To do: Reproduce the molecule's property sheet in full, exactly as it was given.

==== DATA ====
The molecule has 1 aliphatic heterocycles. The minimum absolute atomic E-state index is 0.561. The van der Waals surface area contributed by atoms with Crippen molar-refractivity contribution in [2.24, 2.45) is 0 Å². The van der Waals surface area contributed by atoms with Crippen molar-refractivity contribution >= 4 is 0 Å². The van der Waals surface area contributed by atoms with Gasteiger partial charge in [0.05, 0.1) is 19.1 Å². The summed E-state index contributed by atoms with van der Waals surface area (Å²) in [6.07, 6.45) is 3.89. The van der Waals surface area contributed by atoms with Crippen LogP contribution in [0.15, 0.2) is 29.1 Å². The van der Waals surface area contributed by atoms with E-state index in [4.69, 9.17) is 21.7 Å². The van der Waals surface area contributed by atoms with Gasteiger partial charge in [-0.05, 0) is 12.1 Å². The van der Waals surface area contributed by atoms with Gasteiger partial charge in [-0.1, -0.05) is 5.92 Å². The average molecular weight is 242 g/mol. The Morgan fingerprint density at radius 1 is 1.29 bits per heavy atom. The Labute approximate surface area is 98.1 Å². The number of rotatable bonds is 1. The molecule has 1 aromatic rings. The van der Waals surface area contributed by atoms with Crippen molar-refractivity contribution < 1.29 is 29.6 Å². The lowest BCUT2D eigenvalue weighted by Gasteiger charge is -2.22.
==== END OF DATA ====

The molecule has 1 aliphatic heterocycles. The minimum absolute atomic E-state index is 0.561. The van der Waals surface area contributed by atoms with Crippen molar-refractivity contribution in [2.24, 2.45) is 0 Å². The van der Waals surface area contributed by atoms with Crippen molar-refractivity contribution >= 4 is 0 Å². The van der Waals surface area contributed by atoms with Gasteiger partial charge in [0.05, 0.1) is 19.1 Å². The summed E-state index contributed by atoms with van der Waals surface area (Å²) in [6.07, 6.45) is 3.89. The van der Waals surface area contributed by atoms with Crippen LogP contribution in [0.15, 0.2) is 29.1 Å². The van der Waals surface area contributed by atoms with E-state index in [4.69, 9.17) is 21.7 Å². The van der Waals surface area contributed by atoms with Gasteiger partial charge in [-0.05, 0) is 12.1 Å². The van der Waals surface area contributed by atoms with Gasteiger partial charge in [-0.1, -0.05) is 5.92 Å². The average molecular weight is 242 g/mol. The Morgan fingerprint density at radius 1 is 1.29 bits per heavy atom. The Labute approximate surface area is 98.1 Å². The number of rotatable bonds is 1. The molecule has 1 aromatic rings. The van der Waals surface area contributed by atoms with Crippen molar-refractivity contribution < 1.29 is 29.6 Å². The lowest BCUT2D eigenvalue weighted by Gasteiger charge is -2.22.